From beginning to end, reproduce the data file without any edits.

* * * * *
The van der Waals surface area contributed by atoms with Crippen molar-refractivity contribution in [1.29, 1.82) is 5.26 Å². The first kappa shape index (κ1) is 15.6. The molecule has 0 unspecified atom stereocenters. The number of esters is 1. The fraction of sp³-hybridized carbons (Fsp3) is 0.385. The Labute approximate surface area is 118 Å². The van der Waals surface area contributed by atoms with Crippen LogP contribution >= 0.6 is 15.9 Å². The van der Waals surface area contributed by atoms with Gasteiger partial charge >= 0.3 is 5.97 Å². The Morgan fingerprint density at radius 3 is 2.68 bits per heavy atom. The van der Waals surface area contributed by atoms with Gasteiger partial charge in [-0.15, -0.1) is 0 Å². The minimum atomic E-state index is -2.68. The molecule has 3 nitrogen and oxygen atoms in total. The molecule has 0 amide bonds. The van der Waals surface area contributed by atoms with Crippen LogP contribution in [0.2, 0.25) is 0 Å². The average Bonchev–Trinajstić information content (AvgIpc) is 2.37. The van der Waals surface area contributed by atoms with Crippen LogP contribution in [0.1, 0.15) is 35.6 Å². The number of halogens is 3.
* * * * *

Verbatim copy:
The van der Waals surface area contributed by atoms with Crippen molar-refractivity contribution in [1.29, 1.82) is 5.26 Å². The first kappa shape index (κ1) is 15.6. The molecule has 0 unspecified atom stereocenters. The number of esters is 1. The fraction of sp³-hybridized carbons (Fsp3) is 0.385. The Labute approximate surface area is 118 Å². The van der Waals surface area contributed by atoms with Crippen LogP contribution >= 0.6 is 15.9 Å². The van der Waals surface area contributed by atoms with Gasteiger partial charge >= 0.3 is 5.97 Å². The Morgan fingerprint density at radius 3 is 2.68 bits per heavy atom. The van der Waals surface area contributed by atoms with Gasteiger partial charge in [-0.15, -0.1) is 0 Å². The minimum atomic E-state index is -2.68. The molecule has 3 nitrogen and oxygen atoms in total. The molecule has 0 amide bonds. The van der Waals surface area contributed by atoms with Crippen LogP contribution in [0.2, 0.25) is 0 Å². The average Bonchev–Trinajstić information content (AvgIpc) is 2.37. The van der Waals surface area contributed by atoms with Crippen LogP contribution in [0.1, 0.15) is 35.6 Å². The number of halogens is 3.